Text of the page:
Spice, Black Mamba, Insane: all are names given to New Psychoactive Substances (NPS), or ‘legal highs,’ and all are banned in the UK from today (May 26).
But the legislation is vague, critics say, and fears are rife that the problem will simply be pushed underground.
The Psychoactive Substances Act
The Psychoactive Substances Act has come into force, with offenders facing up to seven years behind bars if found to have broken the law.
In this instance, Gov.uk defines law-breaking as:
“The blanket ban on the sale, supply, importation and exportation of the dangerous drugs will apply across the UK whenever they are intended for human consumption.”
Alcohol, caffeine, medicines, food and tobacco have all been explicitly exempt from the legislation.
“Those involved in the supply, production, possession with intent to supply and importation or exportation of a psychoactive substance now face a prison sentence of up to 7 years.”
Possession by individuals is not a criminal offence, unless they are in prison.
In December, 2015, HM Inspectorate of Prisons found that NPS were, at that point, “the most serious threat to the safety and security of the prison system.”
What are legal highs?
Simply put, NPS are substances designed to mimic the ‘highs’ of illegal drugs, such as cannabis, cocaine, ecstasy and speed. But the molecules in legal highs have been modified to sidestep previous anti-drug laws.
The most popular of the NPS are synthetic cannabinoids. At as little as £10 (around 13 euros) per 1g packet, they may be cheap, but they can also be potent.
Before the Psychoactive Substances Act came into effect, legal highs could be bought over the counter in some of the UK’s 250 ‘head shops,’ online and in some convenience stores and petrol stations.
‘Worse than heroin’
Legal highs couldn’t be sold for human consumption, but they could be sold for other uses; for example, as bath salts, or plant food.
Superintendent Richard Jackson works on Newcastle police force’s NPS Task Force. When asked about fears users will now be drawn to street dealers, who may hook them onto other substances such as cocaine or heroin, he responded:
“Legal highs are far worse, far more addictive.”
Users of legal highs say side effects include paranoid delusions, sudden collapses and regular fitting.
According to the Office for National Statistics, “between 2004 and 2013, there were 76 deaths involving legal highs in England and Wales.”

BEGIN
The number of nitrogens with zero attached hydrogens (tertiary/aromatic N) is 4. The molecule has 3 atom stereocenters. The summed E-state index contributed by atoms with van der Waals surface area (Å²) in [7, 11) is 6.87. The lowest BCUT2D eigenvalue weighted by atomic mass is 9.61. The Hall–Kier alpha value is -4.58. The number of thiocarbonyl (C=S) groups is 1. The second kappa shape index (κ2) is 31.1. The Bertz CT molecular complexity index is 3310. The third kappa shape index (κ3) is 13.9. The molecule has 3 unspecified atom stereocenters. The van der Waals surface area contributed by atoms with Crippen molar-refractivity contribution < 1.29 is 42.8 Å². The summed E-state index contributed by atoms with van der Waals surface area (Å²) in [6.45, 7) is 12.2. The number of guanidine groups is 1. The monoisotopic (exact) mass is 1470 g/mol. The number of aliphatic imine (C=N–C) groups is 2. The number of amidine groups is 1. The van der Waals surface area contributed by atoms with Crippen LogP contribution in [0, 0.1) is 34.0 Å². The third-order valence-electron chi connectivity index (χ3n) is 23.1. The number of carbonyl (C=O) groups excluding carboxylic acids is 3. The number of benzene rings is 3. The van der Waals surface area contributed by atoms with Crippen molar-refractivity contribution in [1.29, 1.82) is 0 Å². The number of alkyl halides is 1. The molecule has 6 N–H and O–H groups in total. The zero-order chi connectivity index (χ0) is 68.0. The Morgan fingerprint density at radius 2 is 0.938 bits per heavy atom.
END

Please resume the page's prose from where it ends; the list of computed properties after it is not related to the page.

These are, specifically, cases where the death certificate mentions a legal high.
Will the Psychoactive Substances Act impact on the consumption of legal highs?
Karen Bradley, the Minister for Preventing Abuse, Exploitation and Crime appeared optimistic about the new law:
“The Psychoactive Substances Act sends a clear message – these drugs are not legal, they are not safe and we will not allow them to be sold in this country,” she wrote on Gov.uk.
While the government admits that “legislation alone is not the silver bullet,” it does claim to have devised:
“A world-leading testing programme to determine whether a substance is capable of having a psychoactive effect will help provide evidence to support enforcement action.”
Yet, UK neighbour Ireland, which brought in a similar ban on legal highs in 2010, has only prosecuted a handful of people under the legislation. What’s more, the European Commission reports that from just after the ban came into effect, in 2011, through to 2014, the country had Europe’s second-largest increase in legal high use among 15-24 year-olds.
By 2013 in Britain, reports suggest, at least 670,000 15-24 year-olds had tried an NPS at least once.
Critics of the new law, including health professionals, politicians and law enforcement officials claim the Psychoactive Substances Act will result in more criminal offences and more deaths.
‘Nicely written, but vague’
The New Scientist has labeled the Act “one of the stupidest, most dangerous and unscientific pieces of drugs legislation ever conceived.”
Experts, such as Rudi Fortson QC, a barrister who has specialised in NPS issues told the Independent that while a blanket ban may appear to solve the problem on the surface of things, in practice it won’t be so simple.
Criminal convictions are expected to be difficult to secure.
For example, any drug that is not already listed in the UK’s index of Certified Drug Reference Standards would have to be tested before being accepted in a criminal court as “producing a psychoactive effect.”
Atholl Johnson, a clinical pharmacology professor at Queen Mary University of London dubbed the bill “unworkable” and “nicely written, but vague.”
Adele Wallace, whose 17-year-old son Adam Owens died after taking legal highs summed up the problem:
“If they can’t identify it’s a definite psychoactive substance, how can you prosecute?”